Turkey. In 2014, one US dollar was worth just over two Turkish lira…today it’s worth more than 19, making this beautiful country a bargain for travelers. Rooms in highly rated hotels are available for less than $100 per night, and vacation rentals are even better deals. A tram ticket in historic Istanbul costs around 80 cents—be sure to visit the city’s famed Grand Bazaar. Greek and Roman-era ruins abound in Turkey. Example: The city of Ephesus is among the best-preserved ancient cities in the world, and at current exchange rates, the 200-lira entry fee is barely more than $10. If you’re looking for relaxation, the Turkish beaches on the Aegean Sea equal those found on the pricier Greek islands just a few miles away.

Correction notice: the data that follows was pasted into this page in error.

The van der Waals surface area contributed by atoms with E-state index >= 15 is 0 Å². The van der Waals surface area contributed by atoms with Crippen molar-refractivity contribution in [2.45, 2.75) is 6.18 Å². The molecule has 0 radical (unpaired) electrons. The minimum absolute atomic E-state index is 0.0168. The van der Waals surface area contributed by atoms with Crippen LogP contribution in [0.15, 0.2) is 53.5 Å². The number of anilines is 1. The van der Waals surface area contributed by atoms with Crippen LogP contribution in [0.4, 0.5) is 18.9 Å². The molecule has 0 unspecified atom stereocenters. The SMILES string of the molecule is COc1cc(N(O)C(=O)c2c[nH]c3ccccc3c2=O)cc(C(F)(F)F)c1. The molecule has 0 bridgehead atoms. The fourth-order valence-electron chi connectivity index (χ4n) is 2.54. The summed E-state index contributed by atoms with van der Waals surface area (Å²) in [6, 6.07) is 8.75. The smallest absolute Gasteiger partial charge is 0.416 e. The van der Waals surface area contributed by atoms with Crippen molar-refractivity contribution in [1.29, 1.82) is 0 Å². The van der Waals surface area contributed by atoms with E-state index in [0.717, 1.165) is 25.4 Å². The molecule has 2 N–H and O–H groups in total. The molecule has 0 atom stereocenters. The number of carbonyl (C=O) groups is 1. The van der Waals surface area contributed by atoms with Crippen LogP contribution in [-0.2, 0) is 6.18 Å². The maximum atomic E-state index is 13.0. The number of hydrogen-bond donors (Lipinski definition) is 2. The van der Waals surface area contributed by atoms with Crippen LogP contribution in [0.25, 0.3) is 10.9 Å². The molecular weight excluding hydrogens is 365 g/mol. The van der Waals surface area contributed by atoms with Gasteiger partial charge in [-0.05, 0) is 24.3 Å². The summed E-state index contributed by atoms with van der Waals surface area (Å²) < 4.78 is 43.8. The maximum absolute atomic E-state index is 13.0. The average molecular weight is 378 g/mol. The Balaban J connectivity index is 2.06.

Egypt. One US dollar was worth around seven Egyptian pounds a decade ago, and around 16 pounds at the start of 2022…but as of April 2023, one dollar traded for around 31 Egyptian pounds, transforming a country that already was a bargain into one of the best travel deals in the world. You can find a room in a five-star hotel in Luxor or Cairo for less than $100 per night or a perfectly acceptable three-star hotel for less than $50. That would be a bargain anywhere, but Egypt isn’t just anywhere—it is among the world’s most iconic travel destinations, with ancient pyramids and temples, Nile cruises and not-to-be-missed museums. The admission fee to the Egyptian Museum in Cairo, one of the world’s great museums, is the equivalent of around $6.50 at recent exchange rates.